How do you add your supers?

Discussion in 'General Beekeeping' started by efmesch, Apr 17, 2012.

  1. efmesch

    efmesch Active Member

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    The forum has started getting reports of supers filling up and having honey ready "for the taking". Most beeks leave supers on the hive and add supers, as needed to build new combs and store the additional honey at least till the end of a honey flow.
    Where do you put your additional supers--adding them to the top of the hive ("top supering") or placing them lower down, directly above the brood nest ("bottom supering") or some other system?
     
  2. PerryBee

    PerryBee New Member

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    If it's drawn comb, I top super. If it's a box of mostly foundation, I bottom super. Once that first box is "filled" it becomes a natural honey barrier so I tend to leave it in place.
    Interesting to hear what others do.
     

  3. G3farms

    G3farms New Member

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    Drawn comb is top supered. Foundation is also top supered but will pull up 3 or 4 frames of drawn comb to attract the bees and then replace the robbed out comb with foundation, usually towards the outside.
     
  4. riverrat

    riverrat New Member

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    I top super all during the flow. Even when drawing comb. Now that I have all my supers drawn out I pile on the supers before the flow starts using a queen excluder so they dont stove pipe the supers
     
  5. Intheswamp

    Intheswamp New Member

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    You mean ya'll actually have a plan???!!! I'm just hanging on with fingernails and teeth to the top cover trying to ride out this first year!!!! Once I see six frames drawn out (8-frame equipment), nectar in most, and some capped honey I add another super to the top. I'm really stumbling, tripping, falling along this first year....my goal is to keep'em alive until next spring :shock:...any honey is a bonus!!!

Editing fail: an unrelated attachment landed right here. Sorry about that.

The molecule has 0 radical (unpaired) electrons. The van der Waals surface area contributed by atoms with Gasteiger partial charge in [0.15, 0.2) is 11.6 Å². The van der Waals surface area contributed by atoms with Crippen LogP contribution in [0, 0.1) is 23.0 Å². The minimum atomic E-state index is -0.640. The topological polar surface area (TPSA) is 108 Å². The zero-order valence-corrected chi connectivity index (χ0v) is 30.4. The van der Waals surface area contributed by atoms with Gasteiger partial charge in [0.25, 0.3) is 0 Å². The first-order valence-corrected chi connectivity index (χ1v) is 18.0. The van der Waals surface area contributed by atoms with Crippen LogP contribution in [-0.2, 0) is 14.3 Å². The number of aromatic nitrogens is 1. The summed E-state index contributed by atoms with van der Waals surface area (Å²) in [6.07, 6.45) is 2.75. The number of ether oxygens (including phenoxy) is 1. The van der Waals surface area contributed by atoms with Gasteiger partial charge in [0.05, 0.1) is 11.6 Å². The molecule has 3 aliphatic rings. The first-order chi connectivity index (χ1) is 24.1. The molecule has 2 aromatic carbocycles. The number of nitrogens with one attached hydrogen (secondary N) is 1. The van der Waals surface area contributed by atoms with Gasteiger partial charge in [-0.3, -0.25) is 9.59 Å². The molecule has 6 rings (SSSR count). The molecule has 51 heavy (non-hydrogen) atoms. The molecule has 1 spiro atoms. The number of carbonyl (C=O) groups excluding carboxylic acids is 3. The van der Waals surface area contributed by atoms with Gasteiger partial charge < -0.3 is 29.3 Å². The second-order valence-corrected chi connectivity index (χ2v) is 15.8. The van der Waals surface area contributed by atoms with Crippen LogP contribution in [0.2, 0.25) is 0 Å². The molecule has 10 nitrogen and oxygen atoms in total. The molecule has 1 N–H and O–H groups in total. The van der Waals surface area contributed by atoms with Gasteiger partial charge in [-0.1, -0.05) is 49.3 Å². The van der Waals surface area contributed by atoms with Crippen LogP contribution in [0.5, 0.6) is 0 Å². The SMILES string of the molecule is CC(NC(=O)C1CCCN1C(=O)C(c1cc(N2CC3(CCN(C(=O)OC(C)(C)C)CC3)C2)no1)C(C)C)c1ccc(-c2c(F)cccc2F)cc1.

riverrat, I haven't used a queen excluder yet. So far the bees have created honey barriers and the queens have behaved and stayed down below...it will probably come back to haunt me, though, but...

    When using a queen excluder to prevent stove piping can the excluder be removed after the first super is fully drawn and filled? Or does it really matter if it's removed or not in regards to drawing comb and storing nectar above it once the bees are "in motion"? Naturally I don't want to hinder the bees doing their work and in my newbee brain I'm still trying to figure out the excluder/no-excluder aspect of things.:|

    Ed
     
  6. riverbee

    riverbee Active Member

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    intheswamp said:
    "You mean ya'll actually have a plan???!!!" :grin:

    once you have drawn comb, you will want to take advantage of the bees hoarding behavior, and drawn comb gives them the incentive to forage and fill the empty space. i top super as riverat does. if I have foundation to be drawn I bottom super as perry does.